Maria (Anne Hinton, center) isn't very happy with the budding relationship between Florence Foster Jenkins (Susan Denaker) and Cosme McMoon (David McBean).
If you've been within earshot of a working slaughterhouse, you're familiar with opera singer Florence Foster Jenkins' work. Jenkins could've made a killing in voice-overs for specials on animal cruelty—her wholesale lack of pitch, tone, breath control, time signature and interpretation recalled the best in the victims' cries of distress. She was so ungodly awful that she sold out New York's 3,000-seat Carnegie Hall in 1944. Some 2,000 would-be patrons were turned away for lack of tickets. Scalpers asked 10 times the price of admission. And they got it.
Jenkins endeared herself to her followers because of sheer ineptitude—and Glorious, North Coast Repertory Theatre's current entry, is an account of the soprano's life and fan base, her accompanist's undying affection and their road to fame. Writer Peter Quilter has a handle on the character study, but he stumbles amid a top-heavy plot. In any event, pieces about underdogs are fun almost by default. The performers' shticky affectations and some spot-on direction by Rosina Reynolds and Christopher M. Williams make this one no exception.
This is as much Cosme McMoon's story as Jenkins'—his tall order as Jenkins' pianist is even taller amid the singer's bearing and her plastic, unsettling smile. And that voice! McMoon can't believe his ears at first; during their initial meeting, when Jenkins asks him where she should stand for the best effect, he mutters, “Canada.” So it goes for days and weeks, with Jenkins inexpertly regaling McMoon on such unconnected topics as her surly Spanish maid, the Guatemalan diet and the effects of booze on men.
But whatever Jenkins lacks in talent is no match for her colossal persistence—and, eventually, McMoon and several ladies-only clubs come around. “People may say that I cannot sing,” she declares at her annual rehearsal at the Ritz-Carlton, “but no one can say that I didn't sing.” Firmly convinced of her greatness, she'd play Carnegie shortly thereafter, grossing about $6,000 (a pile of money in those days)—and a sizable chunk of New York lay at her feet.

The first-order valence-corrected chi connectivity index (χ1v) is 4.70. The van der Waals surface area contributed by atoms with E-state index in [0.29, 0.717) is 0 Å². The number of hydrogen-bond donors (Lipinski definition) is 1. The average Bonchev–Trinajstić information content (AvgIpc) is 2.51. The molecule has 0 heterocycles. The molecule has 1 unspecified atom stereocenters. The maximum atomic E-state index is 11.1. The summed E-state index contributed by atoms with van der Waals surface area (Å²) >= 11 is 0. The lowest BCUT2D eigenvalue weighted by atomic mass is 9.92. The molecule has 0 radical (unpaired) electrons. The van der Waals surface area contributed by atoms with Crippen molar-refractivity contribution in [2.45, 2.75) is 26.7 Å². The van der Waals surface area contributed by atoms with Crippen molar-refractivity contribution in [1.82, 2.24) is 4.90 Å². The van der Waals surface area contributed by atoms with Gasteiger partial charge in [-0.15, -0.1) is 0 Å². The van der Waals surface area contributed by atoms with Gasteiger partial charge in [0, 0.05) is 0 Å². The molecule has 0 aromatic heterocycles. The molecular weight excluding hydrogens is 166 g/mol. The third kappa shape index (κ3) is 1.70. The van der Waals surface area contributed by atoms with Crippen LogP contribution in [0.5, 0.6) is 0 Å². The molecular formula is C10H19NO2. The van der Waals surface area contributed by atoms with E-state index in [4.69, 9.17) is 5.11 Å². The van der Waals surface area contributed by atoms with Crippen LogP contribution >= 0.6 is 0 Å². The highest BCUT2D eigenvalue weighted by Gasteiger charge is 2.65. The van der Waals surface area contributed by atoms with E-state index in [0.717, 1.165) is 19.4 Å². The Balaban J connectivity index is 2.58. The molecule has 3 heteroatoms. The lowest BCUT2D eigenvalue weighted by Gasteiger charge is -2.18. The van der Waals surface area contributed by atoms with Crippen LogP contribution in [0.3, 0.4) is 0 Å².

True singers know how hard it is to deliberately sing off-key. That's what makes this role tougher than it looks—and as Jenkins, Susan Denaker pulls most everything off (right down to Jenkins' speaking voice, which has this annoying little catch in the throat). Annie Hinton is a delight as maid Maria and Mrs. Verrinder-Gedge, a frumpy arts patron whose disgust toward Jenkins pales against the adoration. David McBean's McMoon transitions well from annoyance to devotion, although Quilter underwrites his change of heart. So, too, does the author give the Carnegie gig far too much stage time; the piece isn't about Jenkins' defining performance so much as her place in the public mind. Renetta Lloyd's costumes are as outrageous as Jenkins' voice.
YouTube has a few entries on Jenkins, who died at 76 in 1944. These shorts might lead you to the play, and that's a good thing. There's a lot of funny history here on a unique figure, whose dogged persistence is matched only by the improbability of her rise to notoriety. This review is based on the opening-night performance of Jan. 16. Glorious runs through Feb. 7 at North Coast Repertory Theatre, 987-D Lomas Santa Fe Drive in Solana Beach. $30-$47. www.northcoastrep.org. Write to firstname.lastname@example.org and email@example.com.